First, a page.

Though the original recipe called for beef tongue, I thought lamb’s tongue might be nicer for an appetizer. But none was to be found. My butcher who normally comes through for odd requests assured me he could get some, but called to say all he could get was veal tongue. We went with that. It’s surprisingly easy to cook. Though the recipe called for tongue simply boiled for several hours in plain salted water, then covered with a sauce made from olives and various other things, I decided that the various other things would go into the pot while it cooked. So – water, white wine, wine vinegar, garlic, tomato pulp, bay leaf, ginger, salt and black peppercorns all went into the pot with four lovely (not so…) veal tongues, which I brought to boil, turned down to low heat, covered, and left for four hours. Then I removed the tongues, let them cool a bit, peeled off the skin (very easy after cooking, don’t try it beforehand), chilled them, sliced them… and served them with black olive gelee – not coated like an aspic as some perhaps feared. No, interleaved with slices of the gelee. I took a cup of pitted black olives, tossed them in the blender with just under two cups of water, a tablespoon of horseradish, a half teaspoon of ground bay leaf and salt. I pureed that for a minute, then strained it through a fine mesh into a small saucepan, adjusted the seasoning (do it while it’s cold, because it’s going to be cold when you serve it) added four teaspoons of gelatin powder, brought to the point of a boil, stirring regularly, then poured it into a flat casserole dish, giving me a layer about ¼” deep, and stuck it in the refrigerator to gel. When done, I cut little rounds, interleaved them with the tongue slices, and decorated the plate with… a little rendered duck fat and some ground bay leaf.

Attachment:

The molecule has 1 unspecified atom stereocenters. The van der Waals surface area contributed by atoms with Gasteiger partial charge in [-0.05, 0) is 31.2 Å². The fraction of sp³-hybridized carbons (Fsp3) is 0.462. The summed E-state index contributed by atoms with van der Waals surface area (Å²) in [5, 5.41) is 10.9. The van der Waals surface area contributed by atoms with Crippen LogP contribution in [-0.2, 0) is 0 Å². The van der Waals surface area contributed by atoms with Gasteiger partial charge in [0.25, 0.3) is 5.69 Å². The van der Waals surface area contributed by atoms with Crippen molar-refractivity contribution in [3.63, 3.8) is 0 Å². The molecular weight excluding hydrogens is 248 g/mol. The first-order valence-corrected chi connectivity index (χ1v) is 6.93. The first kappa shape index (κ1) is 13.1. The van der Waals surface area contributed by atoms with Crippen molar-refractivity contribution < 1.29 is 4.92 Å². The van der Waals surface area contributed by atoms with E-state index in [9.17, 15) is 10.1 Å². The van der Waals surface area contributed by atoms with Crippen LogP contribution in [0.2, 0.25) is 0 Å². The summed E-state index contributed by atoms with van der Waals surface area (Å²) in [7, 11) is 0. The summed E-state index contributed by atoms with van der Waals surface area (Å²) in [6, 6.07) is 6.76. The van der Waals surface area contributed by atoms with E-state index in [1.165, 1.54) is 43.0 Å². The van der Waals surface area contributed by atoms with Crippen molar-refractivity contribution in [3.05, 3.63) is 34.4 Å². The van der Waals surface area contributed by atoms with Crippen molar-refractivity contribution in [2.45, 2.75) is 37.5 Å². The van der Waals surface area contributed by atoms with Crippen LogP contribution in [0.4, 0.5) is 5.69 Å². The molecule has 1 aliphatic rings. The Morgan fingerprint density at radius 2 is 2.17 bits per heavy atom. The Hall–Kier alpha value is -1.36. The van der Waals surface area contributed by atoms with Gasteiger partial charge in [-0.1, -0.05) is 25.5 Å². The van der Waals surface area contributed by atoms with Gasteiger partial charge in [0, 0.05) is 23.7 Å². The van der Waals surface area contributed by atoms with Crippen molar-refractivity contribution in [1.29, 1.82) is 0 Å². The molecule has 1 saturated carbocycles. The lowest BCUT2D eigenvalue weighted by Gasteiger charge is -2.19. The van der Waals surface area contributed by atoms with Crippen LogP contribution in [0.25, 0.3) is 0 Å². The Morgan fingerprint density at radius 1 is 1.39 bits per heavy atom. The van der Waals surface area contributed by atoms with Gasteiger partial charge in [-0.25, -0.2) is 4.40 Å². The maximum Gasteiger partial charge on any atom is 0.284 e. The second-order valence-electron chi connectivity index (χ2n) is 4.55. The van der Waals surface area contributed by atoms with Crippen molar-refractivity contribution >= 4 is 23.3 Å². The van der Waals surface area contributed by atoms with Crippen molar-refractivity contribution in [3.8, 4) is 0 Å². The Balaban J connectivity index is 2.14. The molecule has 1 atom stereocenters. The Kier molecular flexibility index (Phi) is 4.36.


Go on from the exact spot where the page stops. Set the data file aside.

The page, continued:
Dumpling & Vegetable Soup
There’s nothing quite like good chicken broth. Nothing. A simple broth here made with chicken wings (or thighs work well too), browned with roughly cut up carrots, celery, onion, garlic, one hot pepper, some peppercorns, a couple of bay leaves and a handful of parsley stems. When nicely browned, add water to the top of the pot, bring it to a boil, reduce to a simmer, and let cook for about 2-3 hours until it’s richly flavored. Strain into another pot, add in diced carrots, celery, onions, and potato, and cook until the vegetables are just done. Meanwhile, making the dumplings – 1 cup flour, 1 egg, 1 egg yolk, 5½ teaspoons milk, ¾ teaspoon salt, dash of nutmeg, 2 tablespoons of chopped parsley leaves. Mix all of that together to form a smooth paste. Bring a pot of salted water to a rapid boil and using little spoons (demitasse spoons work great), scoop in small spoonfuls right into the water (two spoons makes it easy, one to scoop, one to scrape it into the water). The blobs will sink, but then as they cook will slowly puff up and suddenly leap to the surface. When all the dumplings are floating on the surface, let them continue to cook for another two minutes, then strain, and add them to the soup.